Diocese of Toledo, Ohio

Browsing From the Pastor

A Letter to Students and their Families

   This is the time of the year when students of all ages face the reality of returning to school/home schooling. This prospect can be frightening for students. In many cases, we’ve been fed the notion that more will be expected of us during the coming school year. We can become overwhelmed as we look ahead.

   Perhaps thoughts such as the following can ease the transition from summer vacation to the coming school year. First, getting the education that we need to find the Lord’s place for us in this world calls for the participation of many persons. STUDENTS: In spite of the competitive atmosphere that you encounter in our schools, you have a lot of people who are pulling for you, such as your parents, the principal, teachers, school staff persons, fellow parishioners, members of the communities in which we live and others. These persons want to help you to succeed in getting the education that you need. It is the Lord Who leads others to care about us as we develop. As we take this truth to heart, we will want to come to caring persons for help when we meet with hurdles in school. Acknowledging that we need the help and support that the Lord would offer to us through others is not a sign of weakness or inferiority, but of strength.

   As students, let’s not overlook the opportunities that are present to help our fellow students. Sometimes, our classmates might be better equipped to help us when we get stuck than are our parents. For example, we and our parents might come up with the same correct answer to a math problem, but the way in which our parents arrived at the correct answer may differ much from the way in which our classmates and we are being taught to arrive at the same answer.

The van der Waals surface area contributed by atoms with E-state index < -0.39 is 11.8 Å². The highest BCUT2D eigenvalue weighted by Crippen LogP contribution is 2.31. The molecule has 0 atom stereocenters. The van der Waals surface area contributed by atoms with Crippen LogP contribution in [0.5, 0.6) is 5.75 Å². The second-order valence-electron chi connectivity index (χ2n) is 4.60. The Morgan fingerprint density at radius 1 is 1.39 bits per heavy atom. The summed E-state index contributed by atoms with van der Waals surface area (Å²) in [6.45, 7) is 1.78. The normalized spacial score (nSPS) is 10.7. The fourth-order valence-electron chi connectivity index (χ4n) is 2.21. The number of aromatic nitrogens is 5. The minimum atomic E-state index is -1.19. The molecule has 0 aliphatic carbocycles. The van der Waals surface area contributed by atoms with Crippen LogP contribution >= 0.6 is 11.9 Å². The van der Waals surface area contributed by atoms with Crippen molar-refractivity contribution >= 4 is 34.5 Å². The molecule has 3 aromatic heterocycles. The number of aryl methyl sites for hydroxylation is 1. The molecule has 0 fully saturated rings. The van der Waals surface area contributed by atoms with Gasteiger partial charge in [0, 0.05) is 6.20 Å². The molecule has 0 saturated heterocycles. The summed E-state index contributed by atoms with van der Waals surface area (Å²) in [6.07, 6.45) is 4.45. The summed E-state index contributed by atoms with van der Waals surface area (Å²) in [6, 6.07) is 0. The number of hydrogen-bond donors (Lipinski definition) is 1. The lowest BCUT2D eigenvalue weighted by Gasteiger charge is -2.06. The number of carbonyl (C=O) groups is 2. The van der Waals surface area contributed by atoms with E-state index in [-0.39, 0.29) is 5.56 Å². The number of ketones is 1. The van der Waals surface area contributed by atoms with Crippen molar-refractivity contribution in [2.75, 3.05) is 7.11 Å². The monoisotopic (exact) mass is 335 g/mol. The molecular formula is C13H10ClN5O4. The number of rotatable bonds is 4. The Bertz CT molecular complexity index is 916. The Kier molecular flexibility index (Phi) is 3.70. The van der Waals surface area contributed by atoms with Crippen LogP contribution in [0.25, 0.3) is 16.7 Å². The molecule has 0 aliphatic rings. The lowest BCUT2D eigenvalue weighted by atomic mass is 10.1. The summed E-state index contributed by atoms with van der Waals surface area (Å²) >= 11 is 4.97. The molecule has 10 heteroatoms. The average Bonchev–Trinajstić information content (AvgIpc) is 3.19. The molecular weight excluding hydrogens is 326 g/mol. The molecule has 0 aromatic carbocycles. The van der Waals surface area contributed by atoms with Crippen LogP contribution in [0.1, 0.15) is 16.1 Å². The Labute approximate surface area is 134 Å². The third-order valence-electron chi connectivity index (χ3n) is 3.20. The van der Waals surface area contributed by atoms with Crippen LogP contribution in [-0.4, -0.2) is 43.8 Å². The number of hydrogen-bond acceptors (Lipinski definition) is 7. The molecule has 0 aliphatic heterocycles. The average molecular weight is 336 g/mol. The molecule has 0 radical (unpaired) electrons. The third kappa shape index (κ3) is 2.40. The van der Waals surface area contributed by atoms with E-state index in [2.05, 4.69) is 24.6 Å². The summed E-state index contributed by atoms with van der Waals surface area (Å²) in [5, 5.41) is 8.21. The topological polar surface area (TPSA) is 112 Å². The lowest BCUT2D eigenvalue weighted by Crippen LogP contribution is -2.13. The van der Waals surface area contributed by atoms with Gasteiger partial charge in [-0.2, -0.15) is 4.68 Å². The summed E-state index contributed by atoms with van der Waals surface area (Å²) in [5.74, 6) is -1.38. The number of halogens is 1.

With the support that we receive and extend to one another, our Faith in the Lord calls on us to do our best in school/home schooling each day at a time. On the one hand, as we enter a new grade or step in school, we are not expected to master in the first month or two all that we are supposed to learn by the end of the school year. Worry results when we try to do too much at one time. On the other hand, it’s important not to put off to tomorrow what we can do today. If we put off studying until the time when a big test is near, we add a lot of needless stress to our lives.

   As we return to school, let’s remember that we are not going to excel in all of the classes that we have to take. None of us are good at everything. On the one hand, as parents and as responsible adults, it is important that we encourage children and youth to put forth their best effort into every class that they have to take. At the same time,

It’s essential that we do not come down in a negative way on the youth entrusted to us as they discover that they can’t do as well as they would like to do in certain subjects or classes. As we as adults graciously accept ourselves with our own weaknesses and limitations, we will be able to accept this about the children entrusted to us. What we all need to experience as we face our limitations is that we are unconditionally loved and accepted for all that we are. We are all important because we are loved by the Lord.

It is in response to the love that the Lord offers to all of us that hopefully we will want to develop the skills and abilities entrusted to us for the good of all.

   We come to discover our niche or the Lord’s place for ourselves in the Church and in the world in a growing awareness of both our strengths and our limitations in regard to relating to persons and in regard to relating to knowledge and information. This is one way of summing up the goal of the educational process in the light of our Faith. In this light, hopefully resuming the educational process in a formal and structured way will be seized as an opportunity to be embraced rather than as an ordeal to be endured.

Sincerely yours in Christ,

Fr. Nelson Beaver – Pastor


RSS Feed


Access all blogs

Subscribe to all of our blogs